Ask “what if . . .?” and you just might find something. My goal is to do one a week from the prior weeks warm-up exercises. Do you have a regular warm-up? Do you do morning pages? I’d love to hear what you think in the comments.


*More on the vision board in a later post.


2 Thoughts on “One Easy Exercise for Your Writing Muscle

  1. Thanks for the shout out to my beat sheets! 🙂

    I love the morning page you did with the story structure from the beat sheets. Have fun with it! 🙂

Revisions: Lessons of the Second Draft

Frustrated Writer

Frustrated Writer

In my wildly popular* post “I Wrote A Book, Now What” I shared what happens after typing “The End” on a first draft.

*Wildly popular means read by someone other than my mother and best friend.

Here’s an update on my progress.

Like sex or Godiva Chocolate Cheesecake, the learning curve for writing a novel is something you have to experience for yourself. No writer can convey what the process will be like for you because the process is never the same.


Gratuitous photo of chocolate sex

Similarly, no recounting evokes the mental anguish and befuddlement of the actual undertaking. Hence, most unsuccessful novelists simply shelve their hideous first efforts and move on to the next project, or give up all together.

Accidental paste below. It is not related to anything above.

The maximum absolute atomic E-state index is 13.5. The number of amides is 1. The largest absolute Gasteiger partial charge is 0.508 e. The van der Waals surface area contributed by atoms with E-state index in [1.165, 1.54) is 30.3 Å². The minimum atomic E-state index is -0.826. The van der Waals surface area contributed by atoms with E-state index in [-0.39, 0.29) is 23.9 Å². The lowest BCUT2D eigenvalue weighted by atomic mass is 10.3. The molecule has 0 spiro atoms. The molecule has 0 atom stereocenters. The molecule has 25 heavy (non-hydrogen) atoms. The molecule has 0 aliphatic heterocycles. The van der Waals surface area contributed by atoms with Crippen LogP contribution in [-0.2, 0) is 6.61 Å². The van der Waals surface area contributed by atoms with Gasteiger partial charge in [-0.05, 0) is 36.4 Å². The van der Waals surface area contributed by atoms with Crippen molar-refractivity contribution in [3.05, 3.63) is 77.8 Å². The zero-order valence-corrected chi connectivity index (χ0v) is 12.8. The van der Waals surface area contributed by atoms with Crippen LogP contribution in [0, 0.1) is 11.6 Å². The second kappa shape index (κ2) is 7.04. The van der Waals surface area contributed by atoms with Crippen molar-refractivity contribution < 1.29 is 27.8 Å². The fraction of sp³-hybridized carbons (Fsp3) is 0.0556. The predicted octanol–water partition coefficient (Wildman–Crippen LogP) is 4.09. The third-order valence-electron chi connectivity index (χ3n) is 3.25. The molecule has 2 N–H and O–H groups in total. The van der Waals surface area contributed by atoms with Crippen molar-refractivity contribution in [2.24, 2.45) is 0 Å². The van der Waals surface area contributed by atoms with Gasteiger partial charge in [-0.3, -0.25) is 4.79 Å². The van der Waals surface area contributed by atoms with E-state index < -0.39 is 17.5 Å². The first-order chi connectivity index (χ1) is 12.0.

My bio on Twitter is accurate, I am pear-shaped and pushing 50. I’m determined to improve so I’ve got to face the fear of the second draft on this project. Then and only then, I will decide if the story is worth further effort.

So far, my revision process includes 50 new pages of material and a 30-page handwritten outline of the entire novel as it currently exists.

I needed to know the present world of my characters and show them interacting more before I start them on their journey of transformation. Sounds easy enough, right? Not so fast. In the new material, my main character is now 10 years younger and childless. Lesson: Generating new material often presents new problems for the writer that have to be resolved throughout the entire draft.